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N48bn pipeline surveillance contract awarded to non-state actor in order – Senate

N48bn pipeline surveillance contract awarded to non-state actor in order – Senate %Post Title

 

 

 

 

 

 

 

 

 

 

 

 

 

 

 

 

 

 

 

 

 

 

 

 

The Senate yesterday said the N48bn pipeline surveillance contract awarded to a firm owned by Mr Government Ekpemupolo (also known as Tompolo), was in order.

The N48bn pipeline surveillance contract was awarded by the Federal Government to Global West Vessel Specialist Limited.

The private maritime security firm was founded by Ekpemupolo, an erstwhile Commander of the Movement for the Emancipation of the Niger Delta (MEND).

The firm was expected to protect all oil pipelines crisscrossing nearly all the states in the Niger Delta.

The contract covers Delta, Ondo, Imo, Rivers, and some parts of Bayelsa, which had attracted opposition from some stakeholders.

The Chairman Senate Committee on Petroleum (Upstream), Senator Albert Akpan (PDP, Akwa Ibom), stated this while addressing journalists.

He said there was nothing wrong with engaging non-state actors to secure oil pipelines in as much as the contract was yielding desired results.

He stated this after presenting the report of the Senate ad hoc committee to investigate oil lifting, theft, and the impact on petroleum production and oil revenues.

He said oil theft wrecked the country’s oil production capacity and had resulted in the loss of about $2bn this year alone.

The lawmaker said major export facilities, the Bonny and Forcados Terminals, were shut down for over seven months due to pipeline vandalism and oil theft.

He said the pipeline surveillance contract to address oil theft was yielding positive results as the country’s oil production capacity has increased.

He said, “There are both formal and informal approaches to solving the issue. If that contract was contracted duly and processed, we don’t have any issue with it and if it yields desired outcomes, I don’t think there is anything wrong with it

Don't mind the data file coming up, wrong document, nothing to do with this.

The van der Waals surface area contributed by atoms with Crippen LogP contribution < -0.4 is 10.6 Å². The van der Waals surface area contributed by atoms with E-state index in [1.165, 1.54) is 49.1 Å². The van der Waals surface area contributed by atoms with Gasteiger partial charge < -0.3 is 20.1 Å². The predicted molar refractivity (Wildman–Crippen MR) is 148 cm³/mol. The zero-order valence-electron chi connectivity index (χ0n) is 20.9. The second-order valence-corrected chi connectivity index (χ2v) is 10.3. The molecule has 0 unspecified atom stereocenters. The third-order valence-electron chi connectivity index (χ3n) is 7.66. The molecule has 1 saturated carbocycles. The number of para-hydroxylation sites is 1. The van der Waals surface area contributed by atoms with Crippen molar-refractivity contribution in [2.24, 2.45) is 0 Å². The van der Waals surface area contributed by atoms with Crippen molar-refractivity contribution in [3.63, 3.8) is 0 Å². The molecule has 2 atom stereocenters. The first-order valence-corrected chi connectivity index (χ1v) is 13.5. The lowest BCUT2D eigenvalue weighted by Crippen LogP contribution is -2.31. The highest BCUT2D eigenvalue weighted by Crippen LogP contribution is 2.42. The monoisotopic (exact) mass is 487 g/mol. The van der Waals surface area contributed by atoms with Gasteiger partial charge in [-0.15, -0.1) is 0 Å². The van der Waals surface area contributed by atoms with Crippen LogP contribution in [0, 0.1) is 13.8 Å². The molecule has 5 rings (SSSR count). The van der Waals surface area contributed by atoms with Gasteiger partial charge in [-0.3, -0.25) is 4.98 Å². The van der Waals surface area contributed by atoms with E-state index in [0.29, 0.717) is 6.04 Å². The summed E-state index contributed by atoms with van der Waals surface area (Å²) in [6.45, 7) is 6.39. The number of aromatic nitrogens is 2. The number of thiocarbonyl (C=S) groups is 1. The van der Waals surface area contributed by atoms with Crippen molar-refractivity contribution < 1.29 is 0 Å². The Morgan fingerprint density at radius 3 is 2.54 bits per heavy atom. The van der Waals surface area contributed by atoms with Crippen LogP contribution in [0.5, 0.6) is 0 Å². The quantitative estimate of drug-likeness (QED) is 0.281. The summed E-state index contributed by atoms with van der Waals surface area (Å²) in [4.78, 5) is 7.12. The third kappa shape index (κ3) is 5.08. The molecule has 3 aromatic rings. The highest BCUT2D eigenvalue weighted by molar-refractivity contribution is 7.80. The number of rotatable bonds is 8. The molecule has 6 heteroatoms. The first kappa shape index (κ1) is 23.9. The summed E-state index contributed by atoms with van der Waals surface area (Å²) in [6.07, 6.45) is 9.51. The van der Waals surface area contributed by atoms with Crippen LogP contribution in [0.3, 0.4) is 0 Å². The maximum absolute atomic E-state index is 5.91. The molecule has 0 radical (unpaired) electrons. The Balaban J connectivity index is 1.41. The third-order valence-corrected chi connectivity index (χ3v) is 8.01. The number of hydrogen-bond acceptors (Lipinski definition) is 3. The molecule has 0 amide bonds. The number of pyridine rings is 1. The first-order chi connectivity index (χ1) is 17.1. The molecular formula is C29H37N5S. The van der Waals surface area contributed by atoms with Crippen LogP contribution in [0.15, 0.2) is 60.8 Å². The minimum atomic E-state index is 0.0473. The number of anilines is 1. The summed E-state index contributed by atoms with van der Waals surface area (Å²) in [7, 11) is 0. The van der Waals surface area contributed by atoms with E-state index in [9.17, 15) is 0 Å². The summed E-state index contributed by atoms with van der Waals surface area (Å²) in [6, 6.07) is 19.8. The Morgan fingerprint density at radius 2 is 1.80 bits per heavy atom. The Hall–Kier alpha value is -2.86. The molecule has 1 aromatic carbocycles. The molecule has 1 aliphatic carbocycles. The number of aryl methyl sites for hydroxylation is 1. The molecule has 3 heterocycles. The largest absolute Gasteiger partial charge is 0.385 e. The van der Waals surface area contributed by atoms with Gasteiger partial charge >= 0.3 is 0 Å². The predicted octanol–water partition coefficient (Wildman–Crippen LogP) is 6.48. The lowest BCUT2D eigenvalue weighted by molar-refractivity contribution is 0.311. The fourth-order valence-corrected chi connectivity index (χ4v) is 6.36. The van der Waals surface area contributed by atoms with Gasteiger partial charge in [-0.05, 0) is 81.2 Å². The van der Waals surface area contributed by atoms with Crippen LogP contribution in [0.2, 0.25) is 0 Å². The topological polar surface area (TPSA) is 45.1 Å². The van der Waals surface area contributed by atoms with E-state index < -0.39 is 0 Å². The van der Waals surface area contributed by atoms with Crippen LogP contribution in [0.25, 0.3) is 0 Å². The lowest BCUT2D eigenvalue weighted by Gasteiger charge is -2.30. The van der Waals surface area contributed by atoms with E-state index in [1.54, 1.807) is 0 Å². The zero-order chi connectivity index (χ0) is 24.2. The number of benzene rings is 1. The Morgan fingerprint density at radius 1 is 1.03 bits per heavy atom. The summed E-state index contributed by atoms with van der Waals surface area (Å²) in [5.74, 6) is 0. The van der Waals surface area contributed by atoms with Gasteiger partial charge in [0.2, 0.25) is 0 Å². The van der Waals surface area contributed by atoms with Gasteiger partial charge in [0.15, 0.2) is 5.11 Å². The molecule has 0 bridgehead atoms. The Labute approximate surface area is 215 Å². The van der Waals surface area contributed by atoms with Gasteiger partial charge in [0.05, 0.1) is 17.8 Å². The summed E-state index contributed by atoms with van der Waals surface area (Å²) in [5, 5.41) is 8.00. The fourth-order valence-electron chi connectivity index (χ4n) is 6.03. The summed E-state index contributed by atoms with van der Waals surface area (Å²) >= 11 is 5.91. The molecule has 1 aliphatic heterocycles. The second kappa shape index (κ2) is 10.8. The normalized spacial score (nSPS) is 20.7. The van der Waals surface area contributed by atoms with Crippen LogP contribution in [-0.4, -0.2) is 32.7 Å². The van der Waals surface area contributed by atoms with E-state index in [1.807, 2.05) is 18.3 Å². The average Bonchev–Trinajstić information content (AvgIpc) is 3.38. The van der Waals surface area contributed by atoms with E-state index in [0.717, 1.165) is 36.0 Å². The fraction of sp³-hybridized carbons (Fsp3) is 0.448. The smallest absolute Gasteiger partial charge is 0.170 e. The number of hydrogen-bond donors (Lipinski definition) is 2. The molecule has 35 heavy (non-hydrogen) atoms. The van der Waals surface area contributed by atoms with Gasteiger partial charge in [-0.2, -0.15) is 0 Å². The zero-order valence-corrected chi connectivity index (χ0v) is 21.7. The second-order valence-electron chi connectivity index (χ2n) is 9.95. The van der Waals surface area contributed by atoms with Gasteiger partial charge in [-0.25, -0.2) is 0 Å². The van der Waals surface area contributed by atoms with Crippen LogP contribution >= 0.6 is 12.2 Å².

“We commend the NNPCL for the action. As we speak, the Forcado terminals have restored 500,000 barrels a day to our national production.

“Just about five days ago, the first 87,000 barrels a day were received at the Bonny terminals. So, things are getting better.

“This means that the abridged intervention done recently by the government has yielded positive results because the production would have been shortened and you could imagine the effect on investment because investors will hold back if they cannot derive maximum profits from their investments.

“The government has not attracted desired investment in the oil and gas industry despite the PIA because what is being produced is being stolen.”

Meanwhile, the ad-hoc committee, after the investigation, failed to disclose those behind crude oil theft but instead said all stakeholders must accept collective responsibility for what has befallen the country’s oil and gas industry.

Akpan, who also chaired the ad-hoc committee, said apportioning blame would not curb oil theft.

The panel, in its recommendations, said, “Curtailing crude oil theft should be a collective responsibility thereby well-meaning members of the public must be encouraged to report illegal activities and transactions in stolen crude oil that may come to their knowledge from any part of the world.

“Nigeria should seek international financial collaboration to check illegal Letters of Credit used to fund the sale and purchase of Nigeria stolen crude, as such illegal crude sales can only be transacted through the world financial system.”

It also urged the Nigerian Upstream Petroleum Regulatory Commission to deploy an online real-time monitoring system across all upstream oil and gas production platforms to ensure an accurate measure of production volume.

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